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Mythblaster Monday 4: Fire Sprinklers are Green

Blog Post created by cthompson Employee on Aug 31, 2020

Welcome back to our Mythblaster Monday series, where we explore the myths and misconceptions that surround home fire sprinklers, clear the air and provide resources that refute the myths and tout their many benefits. Last week we discussed the dangerous belief that because the fire department is on the way, there is no need for home fire sprinklers, when sprinklers provide vital help suppressing the fire before it grows too large.  With a busy wildfire and hurricane season, thoughts of the natural environment and how we fit into it might be on many people’s minds, leading us to today’s topic.

 

Myth: Sprinklers don’t benefit the environment

Fact: Fire hoses, on average, use eight-and-a-half times more water than sprinklers do to contain a fire.Home Fire Sprinkler Coalition water use comparison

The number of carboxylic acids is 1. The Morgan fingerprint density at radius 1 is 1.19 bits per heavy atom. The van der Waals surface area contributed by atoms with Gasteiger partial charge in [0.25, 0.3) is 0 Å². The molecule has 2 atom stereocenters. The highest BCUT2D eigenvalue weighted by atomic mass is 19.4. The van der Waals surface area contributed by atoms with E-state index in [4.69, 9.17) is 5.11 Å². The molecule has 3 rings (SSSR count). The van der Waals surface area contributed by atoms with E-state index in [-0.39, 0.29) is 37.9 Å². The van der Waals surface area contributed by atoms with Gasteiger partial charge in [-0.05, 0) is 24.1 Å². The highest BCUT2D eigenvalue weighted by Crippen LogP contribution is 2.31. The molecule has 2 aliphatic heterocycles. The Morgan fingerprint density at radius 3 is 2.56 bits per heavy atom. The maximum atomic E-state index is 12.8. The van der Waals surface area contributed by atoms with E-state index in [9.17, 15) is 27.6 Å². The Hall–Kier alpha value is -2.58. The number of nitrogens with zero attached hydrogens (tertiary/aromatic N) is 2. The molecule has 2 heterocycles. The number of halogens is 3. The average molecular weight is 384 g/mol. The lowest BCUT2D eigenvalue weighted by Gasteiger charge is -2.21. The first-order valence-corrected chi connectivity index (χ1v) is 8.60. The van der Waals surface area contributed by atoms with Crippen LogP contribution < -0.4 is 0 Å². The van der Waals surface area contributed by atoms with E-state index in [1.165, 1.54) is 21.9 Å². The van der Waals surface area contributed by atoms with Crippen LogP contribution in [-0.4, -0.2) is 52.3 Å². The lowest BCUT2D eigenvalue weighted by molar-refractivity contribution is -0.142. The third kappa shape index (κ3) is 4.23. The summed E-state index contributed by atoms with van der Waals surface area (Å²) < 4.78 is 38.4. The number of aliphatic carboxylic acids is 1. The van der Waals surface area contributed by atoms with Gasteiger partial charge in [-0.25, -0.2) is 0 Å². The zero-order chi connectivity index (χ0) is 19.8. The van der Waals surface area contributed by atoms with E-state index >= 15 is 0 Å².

Last Monday we reviewed how the quick response of home fire sprinklers helps control a fire, limiting the amount of danger to life and property. But by suppressing the fire as soon as its heat is detected, sprinklers also can either extinguish fires or keep them small enough that they require less water to put out once first responders arrive. According to research conducted, home fire sprinklers can reduce the water usage for fighting a home fire by as much as 91 percent. Meanwhile, once firefighters arrive, the high-pressure hoses they use produce water at 125 gallons per minute, and they must use more water to deal with flames that have spread beyond the room of origin.

 

The Environmental Impact of Automatic Fire Sprinklers report also shows that home fire sprinklers can reduce greenhouse gas emissions by 98 percent, partly because of the impact on building sustainability when accounting for the difference in fire damage and necessary reconstruction between sprinklered and non-sprinklered homes. Wastewater from fires where sprinklers are present also have fewer persistent pollutants, showing decreased water pollution.

 

In short, in addition to being a no-brainer for safety, home fire sprinklers are green. This brochure for water purveyors, local officials, and the fire service gives a detailed look into home fire sprinklers and water supply. To find more resources on home fire sprinklers and how to get them into your community, check out the Home Fire Sprinkler Coalition and the Fire Sprinkler Initiative.

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